Alternatively I think we can always fallback on SourceForge (I just created an empty project for the fun of it O:-)) if releases doesn't work for any reason, or we can use both or another one if there are alternatives.

Also, I think it's almost time to think about translations too.
We don't have a dedicated tool at the moment.
Weeks ago I tried to make Pootle work on my computer, but I failed. Well, I was "close", but it didn't work very well.
I've never used it, though it looks nice, for example:
https://translate.apache.org/
It works with many formats including php based like the one we are using. It should allow on-line edits as well as download/upload of translated files.

That's an option, not the only one.
For example, for the time being, we could just work with attachments (here) and push changes to a repository and then release the file.

Other ideas?
Bugs creator.
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Re: The release game

Reply #6
I have this little mod of mine:

http://simpleportal.net/index.php?topic=10929.0

Well, maybe not so little, with a few thousand lines of code. I have always wanted to work more on it, but could only spend a couple of days on it. Here is a little post on how it works from translators' perspective:

Quote from: me
In the Languages List, you'll see all languages with progress bars and [edit] [export] links (only for the ones you can modify). To start working on your language, you follow the [edit] link.

Once you follow [edit] link, you'll end up on the File List for the language you selected. You'll have [edit untranslated] and [edit all] links in this list. [edit untranslated] link will list you only the untranslated strings to translate. Whereas [edit all] will all strings.

Following one of those links, you'll get to the Edit File page. You'll get 10 strings per page. You can use Next Entries and Previous Entires buttons to navigate. Only thing you need to do is, fill in the Translation box with the translation of the string. If the string will be same as the English version (like "SimplePortal" titles) then you need to check No Translation option for that string, so that it won't appear as unstranslated. Once you are done, you can save your changes by clicking Save Changes button. If want to leave without saving click the Discard Changes button.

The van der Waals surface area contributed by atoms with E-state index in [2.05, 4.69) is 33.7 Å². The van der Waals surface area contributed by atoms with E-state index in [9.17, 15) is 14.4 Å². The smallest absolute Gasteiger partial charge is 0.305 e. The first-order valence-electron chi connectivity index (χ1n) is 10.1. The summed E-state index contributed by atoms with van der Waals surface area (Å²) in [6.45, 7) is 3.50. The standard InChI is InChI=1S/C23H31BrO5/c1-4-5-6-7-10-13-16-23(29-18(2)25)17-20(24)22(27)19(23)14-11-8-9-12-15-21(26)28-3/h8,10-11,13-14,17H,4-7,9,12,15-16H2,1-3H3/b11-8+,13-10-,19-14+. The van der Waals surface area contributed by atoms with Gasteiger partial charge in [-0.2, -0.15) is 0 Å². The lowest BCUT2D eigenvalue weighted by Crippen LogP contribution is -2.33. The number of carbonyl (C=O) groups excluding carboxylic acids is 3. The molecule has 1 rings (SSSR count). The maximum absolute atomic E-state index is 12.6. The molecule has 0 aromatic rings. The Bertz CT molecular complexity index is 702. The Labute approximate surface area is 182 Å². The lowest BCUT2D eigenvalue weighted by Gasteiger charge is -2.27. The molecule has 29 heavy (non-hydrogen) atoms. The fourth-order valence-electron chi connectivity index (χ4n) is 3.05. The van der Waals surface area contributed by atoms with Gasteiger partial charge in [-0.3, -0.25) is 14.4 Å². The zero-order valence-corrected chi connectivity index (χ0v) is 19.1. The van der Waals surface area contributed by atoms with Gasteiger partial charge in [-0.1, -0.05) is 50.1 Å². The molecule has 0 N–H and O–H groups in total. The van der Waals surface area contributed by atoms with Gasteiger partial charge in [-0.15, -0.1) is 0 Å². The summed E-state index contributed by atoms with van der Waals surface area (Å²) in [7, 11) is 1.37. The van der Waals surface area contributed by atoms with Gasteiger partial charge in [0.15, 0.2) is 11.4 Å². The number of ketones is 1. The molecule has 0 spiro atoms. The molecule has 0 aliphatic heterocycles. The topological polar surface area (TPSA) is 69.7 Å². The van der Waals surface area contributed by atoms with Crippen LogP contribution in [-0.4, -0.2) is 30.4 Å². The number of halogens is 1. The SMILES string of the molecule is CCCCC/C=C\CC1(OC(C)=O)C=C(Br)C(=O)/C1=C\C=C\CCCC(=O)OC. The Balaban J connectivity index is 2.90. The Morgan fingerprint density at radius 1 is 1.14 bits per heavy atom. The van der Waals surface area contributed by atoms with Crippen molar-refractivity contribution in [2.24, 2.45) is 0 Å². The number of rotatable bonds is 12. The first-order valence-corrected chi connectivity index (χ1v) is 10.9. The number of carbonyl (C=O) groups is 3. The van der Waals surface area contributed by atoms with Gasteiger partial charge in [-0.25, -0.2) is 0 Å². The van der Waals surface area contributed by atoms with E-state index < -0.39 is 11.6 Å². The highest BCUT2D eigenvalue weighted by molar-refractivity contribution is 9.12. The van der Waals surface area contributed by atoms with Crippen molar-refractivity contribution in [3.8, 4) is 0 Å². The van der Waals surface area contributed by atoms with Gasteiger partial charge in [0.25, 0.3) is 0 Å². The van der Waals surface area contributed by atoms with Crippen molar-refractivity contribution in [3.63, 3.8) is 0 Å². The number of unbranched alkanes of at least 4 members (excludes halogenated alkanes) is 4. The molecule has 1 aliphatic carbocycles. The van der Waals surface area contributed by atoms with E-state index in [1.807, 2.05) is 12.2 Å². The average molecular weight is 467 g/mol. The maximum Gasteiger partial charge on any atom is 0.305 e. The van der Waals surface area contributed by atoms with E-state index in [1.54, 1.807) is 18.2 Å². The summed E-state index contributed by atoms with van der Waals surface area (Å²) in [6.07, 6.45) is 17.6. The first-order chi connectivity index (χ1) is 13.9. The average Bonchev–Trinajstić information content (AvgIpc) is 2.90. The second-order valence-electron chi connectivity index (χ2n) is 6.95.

Note that nothing will be saved unless you click the Save Changes button. While navigating through the entries, your changes will be kept in a temporary file and the original strings will only be updated when you click the Save Changes button. Also, if you'll have to leave the page without saving for some reason, you won't loose your changes. However, you still need to use the Save Changes button to apply those changes.

Lastly, you can use the [export] link in the Languages List to export the language. Once the package is created, you'll be a given a link to the package. You can also view and download created packages through the Packages area, Packages List section.

It's pretty simple and straightforward and has plenty of cool features like importing language files or synchronizing languages for updated entries or accounting for the case in which more than one user edits the same file at the same time. But it probably also has plenty of nice and lovely bugs since I could only work very little on it. Still we've been using it at sp.net for some time without any problems. So if you're interested, I could share the code.

Re: The release game

Reply #7
Looks... O_O

 emanuele would be glad to see it in action if possible... O:-) (I have at account at sp.net)

BTW:
http://xkcd.com/844/
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Re: The release game

Reply #8
Quote
I have this little mod of mine:
Looks awesome, would love to have you share the code so we can check it out.


I tested it on one of my mods (and old one for SMF O:-)):
https://github.com/emanuele45/Force-New-Password/releases
It looks rather nice to me.
Thats not bad really  :D  , plus it uses the tagged file name unlike the master branch.   Should we add a github page as well?

Quote
Alternatively I think we can always fallback on SourceForge (I just created an empty project for the fun of it O:-)) if releases doesn't work for any reason, or we can use both or another one if there are alternatives.
Thats not a bad fallback position if for some reason the github one does not work out. 


Re: The release game

Reply #10
I've sent the URL to the package to both of you. I've also given translator access to both of you at sp.net.

Re: The release game

Reply #11
[SiNaN], that translation tool looks really nice. Well done..
Thorsten "TE" Eurich
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Re: The release game

Reply #12
Thank you! I could send you the package as well, if you wanted to take a look at it.